Lalo peers past the midmorning gloss on the window of Victor’s barbershop on Jefferson Boulevard and utters a deep “fuuuuck” to himself. He walks away, pauses for a moment, rubs the back of his head, and then reverses course, pushing the door open to let the flat “ding” punctuate his resignation.
It is not Lalo’s normal day to get a fade, but here he is. Saturday, 8 in the morning, and Victor’s is already humming. The talc smell is already thick; piles of hair already blot the floor. It’s not just the people inside the barbershop but also the ones waiting in their cars rattling with bass, coming out to check their place in line and slide quarters into the parking meters as far away as El Ranchito. When Victor’s opens at 6 in the morning, there is always a line of people waiting. He knew he would be deeply fucked at this hour, and he was.
He walks up to Victor, who has already noted the oddness of his presence on a Saturday. Victor is middle-aged, still of the generation of Latino men that wear guayaberas with aplomb. (Today he wears a baby blue one.)
“Buenas tardes, Victor, cuántos tiene en línea?”
“Unos … veintitrés.”
Lalo usually waits a while longer because can’t afford to get his haircut more often. But Letty’s quinceañera is today, and all the finest girls are going to be there. He has to come correct. And to come correct, he has to look correct. No choice in the matter. It’s not just a matter of the girls who are going to be there but also his close friends and of course the haters waiting to pounce. Having a fresh fade was crucial. He can not be wolfing. He can already hear his friends howling, “Oooowwwwwwww,” when they noticed the shaggy sides of his head. If you can pinch any hair in your hands, you are starting to wolf. He has gone past that and is officially wolfing. No way.
The first hour passes. By then, Victor has managed to finish only two fades. Lalo is both impressed and horrified that Victor maintains the same unhurried demeanor even on his busiest day. He nevertheless leans optimistically against the mirrored walls, thinks about the time he let his neighbor Jesús give him his first fade with some house clippers after he had teased him for months about being a mama’s boy. In retrospect, that fade resembled more of a belt wrapped around his head. But afterward people looked at him differently. Girls looked at him differently. His parents sensed danger and prayed.
Lalo realizes that at some point Victor will probably go across the street to Taqueria Chanos for a lunch break, which is his custom. It’s noon. There are still probably at least 15 people in front of him. He is trying not to worry, and it’s not working.
The first hour passes. Victor has managed to finish only two fades.
This summer is a threshold summer. An era is about to end, but no one knows it. Kurt Cobain, Selena, Tupac, and Biggie are either ascending or starting to ascend. In the next four years one after the other will fall. Within the Mexican American community, Selena’s rise represents a generation that has found its voice. Kids who speak Spanish at home and English everywhere else grew up with Selena, have a stake in her aura. The boundaries of two worlds are being dissolved. Selena’s music is a bridge.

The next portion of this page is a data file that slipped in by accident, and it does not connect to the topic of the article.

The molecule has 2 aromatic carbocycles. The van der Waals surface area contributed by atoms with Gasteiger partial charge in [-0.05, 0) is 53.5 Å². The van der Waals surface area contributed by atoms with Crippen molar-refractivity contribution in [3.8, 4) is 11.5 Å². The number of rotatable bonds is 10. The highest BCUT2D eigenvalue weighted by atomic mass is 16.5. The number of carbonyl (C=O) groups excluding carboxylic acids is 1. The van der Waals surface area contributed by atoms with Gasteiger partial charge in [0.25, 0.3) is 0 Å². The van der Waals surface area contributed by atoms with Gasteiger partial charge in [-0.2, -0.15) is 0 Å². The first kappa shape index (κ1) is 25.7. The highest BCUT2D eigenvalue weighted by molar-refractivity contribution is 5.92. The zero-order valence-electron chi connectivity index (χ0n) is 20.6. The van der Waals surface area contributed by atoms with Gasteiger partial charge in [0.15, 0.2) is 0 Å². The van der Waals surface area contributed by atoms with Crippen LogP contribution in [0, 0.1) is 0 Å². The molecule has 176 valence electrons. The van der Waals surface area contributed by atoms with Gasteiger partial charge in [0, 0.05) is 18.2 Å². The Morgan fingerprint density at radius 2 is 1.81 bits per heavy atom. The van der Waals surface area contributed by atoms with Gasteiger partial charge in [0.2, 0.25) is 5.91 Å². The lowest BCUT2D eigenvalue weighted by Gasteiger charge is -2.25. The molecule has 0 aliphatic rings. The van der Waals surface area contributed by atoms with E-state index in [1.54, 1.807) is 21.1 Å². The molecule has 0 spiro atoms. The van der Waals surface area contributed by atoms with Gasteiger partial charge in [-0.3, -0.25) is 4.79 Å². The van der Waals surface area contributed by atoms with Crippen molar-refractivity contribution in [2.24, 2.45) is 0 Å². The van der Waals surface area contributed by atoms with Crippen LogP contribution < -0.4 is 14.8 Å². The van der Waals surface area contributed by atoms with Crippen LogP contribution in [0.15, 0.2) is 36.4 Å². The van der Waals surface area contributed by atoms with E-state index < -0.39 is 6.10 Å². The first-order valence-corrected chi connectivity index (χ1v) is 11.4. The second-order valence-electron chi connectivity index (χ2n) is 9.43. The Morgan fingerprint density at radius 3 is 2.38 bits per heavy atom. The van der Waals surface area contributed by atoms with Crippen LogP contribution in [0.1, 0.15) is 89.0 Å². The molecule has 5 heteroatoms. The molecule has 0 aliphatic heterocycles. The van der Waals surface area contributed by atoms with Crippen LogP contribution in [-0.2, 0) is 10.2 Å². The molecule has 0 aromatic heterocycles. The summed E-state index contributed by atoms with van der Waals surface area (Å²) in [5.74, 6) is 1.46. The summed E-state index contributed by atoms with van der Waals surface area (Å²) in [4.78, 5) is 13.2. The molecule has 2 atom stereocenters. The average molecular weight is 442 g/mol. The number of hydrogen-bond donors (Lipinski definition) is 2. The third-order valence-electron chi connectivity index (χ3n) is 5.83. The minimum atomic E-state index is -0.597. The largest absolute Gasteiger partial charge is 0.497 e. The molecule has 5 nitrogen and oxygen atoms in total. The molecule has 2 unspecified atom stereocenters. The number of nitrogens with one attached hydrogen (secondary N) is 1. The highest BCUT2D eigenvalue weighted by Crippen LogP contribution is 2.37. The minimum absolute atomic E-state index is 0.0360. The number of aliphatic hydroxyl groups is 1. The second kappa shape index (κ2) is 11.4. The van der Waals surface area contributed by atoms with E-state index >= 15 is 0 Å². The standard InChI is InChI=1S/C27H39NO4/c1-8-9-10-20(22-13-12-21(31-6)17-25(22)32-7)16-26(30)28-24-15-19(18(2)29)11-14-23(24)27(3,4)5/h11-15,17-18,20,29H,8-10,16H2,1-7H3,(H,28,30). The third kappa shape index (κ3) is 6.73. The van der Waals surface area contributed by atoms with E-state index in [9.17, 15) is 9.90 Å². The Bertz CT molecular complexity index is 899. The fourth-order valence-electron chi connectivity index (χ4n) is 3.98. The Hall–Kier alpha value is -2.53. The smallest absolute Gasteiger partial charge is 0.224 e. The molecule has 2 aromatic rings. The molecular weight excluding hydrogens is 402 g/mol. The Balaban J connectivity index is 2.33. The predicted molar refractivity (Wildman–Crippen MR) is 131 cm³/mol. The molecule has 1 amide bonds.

Maybe he is halfway there to his turn? It’s 3 p.m. He gets up to ask Victor. Eight left.
It’s no coincidence that during these same years a small yet profound innovation in the barbershop world took place on Jefferson Boulevard. Victor’s was arguably the first barbershop that cut a skin fade using an electric shaver. This created a sharper contrast between the skin and the line where the hair would need to be blended. It came with a higher degree of difficulty but also a new standard of excellence. Softening such a sharp line on the heads of so many dark-haired customers was not for amateurs. Toward this end Victor is a master. His fades leave no discernible line of demarcation. What stands out instead is the smoothness by which that line was dissolved. Getting a fade at Victor’s has become a rite of passage. It is where you go from a house fade into an upper echelon of self-confidence, style, and status.
Lalo starts thinking about things he could do to compensate for the time lost. The afternoon is gone. He could not starch-iron his pants? He could have Victor rinse his hair and skip showering? A customer gets three lines etched into his left eyebrow as a finishing touch. Another one down. Lalo feels like he’s in the homestretch but suddenly needs some fresh air.
On the horizon, the steer that stands on top of Charco Broiler has turned into a cow-shaped shadow against an orange sky. The worst-case scenarios keep coming into Lalo’s mind. He starts to seriously consider not going at all.
But it’s not very long before he is passing by the neon windows of quinceañera shops, one after the other. His stomach turns. A feeling of being trapped, of not being able to escape, makes him lose his breath. Lalo feels himself floating away but then begins to watch his body walking back toward Victor’s. He sees himself finally getting home, getting ready as usual. He is skipping no steps. He has missed the mass, but he only wanted to go to make an impression on the parents of the damas. He will miss the entrada, the brindis, the cake. And now, he might not arrive until the last hour of the dance, but that’s when the DJ will play “Amor Prohibido” anyway.